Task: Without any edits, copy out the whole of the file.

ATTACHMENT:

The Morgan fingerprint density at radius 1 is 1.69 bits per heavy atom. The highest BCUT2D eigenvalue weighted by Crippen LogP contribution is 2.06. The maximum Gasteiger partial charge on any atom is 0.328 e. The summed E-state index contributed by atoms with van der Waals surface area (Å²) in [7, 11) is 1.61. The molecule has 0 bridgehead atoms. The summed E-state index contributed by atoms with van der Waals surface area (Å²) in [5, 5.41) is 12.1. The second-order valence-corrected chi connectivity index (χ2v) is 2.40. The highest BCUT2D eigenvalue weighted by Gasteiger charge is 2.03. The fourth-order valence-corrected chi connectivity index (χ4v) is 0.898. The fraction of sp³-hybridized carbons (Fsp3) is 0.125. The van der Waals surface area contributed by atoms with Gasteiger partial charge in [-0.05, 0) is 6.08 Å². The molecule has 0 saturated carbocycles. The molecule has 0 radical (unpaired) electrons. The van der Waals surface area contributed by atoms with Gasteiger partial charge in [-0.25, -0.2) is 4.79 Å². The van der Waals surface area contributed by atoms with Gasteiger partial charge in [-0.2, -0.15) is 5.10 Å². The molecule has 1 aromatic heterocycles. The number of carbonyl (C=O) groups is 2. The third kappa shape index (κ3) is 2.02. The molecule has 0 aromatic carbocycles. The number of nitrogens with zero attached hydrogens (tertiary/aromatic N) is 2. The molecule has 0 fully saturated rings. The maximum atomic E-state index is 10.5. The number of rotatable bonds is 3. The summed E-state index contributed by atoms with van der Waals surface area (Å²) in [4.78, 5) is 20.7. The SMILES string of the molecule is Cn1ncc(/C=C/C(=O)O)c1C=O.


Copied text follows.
The Morgan fingerprint density at radius 1 is 1.69 bits per heavy atom. The highest BCUT2D eigenvalue weighted by Crippen LogP contribution is 2.06. The maximum Gasteiger partial charge on any atom is 0.328 e. The summed E-state index contributed by atoms with van der Waals surface area (Å²) in [7, 11) is 1.61. The molecule has 0 bridgehead atoms. The summed E-state index contributed by atoms with van der Waals surface area (Å²) in [5, 5.41) is 12.1. The second-order valence-corrected chi connectivity index (χ2v) is 2.40. The highest BCUT2D eigenvalue weighted by Gasteiger charge is 2.03. The fourth-order valence-corrected chi connectivity index (χ4v) is 0.898. The fraction of sp³-hybridized carbons (Fsp3) is 0.125. The van der Waals surface area contributed by atoms with Gasteiger partial charge in [-0.05, 0) is 6.08 Å². The molecule has 0 saturated carbocycles. The molecule has 0 radical (unpaired) electrons. The van der Waals surface area contributed by atoms with Gasteiger partial charge in [-0.25, -0.2) is 4.79 Å². The van der Waals surface area contributed by atoms with Gasteiger partial charge in [-0.2, -0.15) is 5.10 Å². The molecule has 1 aromatic heterocycles. The number of carbonyl (C=O) groups is 2. The third kappa shape index (κ3) is 2.02. The molecule has 0 aromatic carbocycles. The number of nitrogens with zero attached hydrogens (tertiary/aromatic N) is 2. The molecule has 0 fully saturated rings. The maximum atomic E-state index is 10.5. The number of rotatable bonds is 3. The summed E-state index contributed by atoms with van der Waals surface area (Å²) in [4.78, 5) is 20.7. The SMILES string of the molecule is Cn1ncc(/C=C/C(=O)O)c1C=O.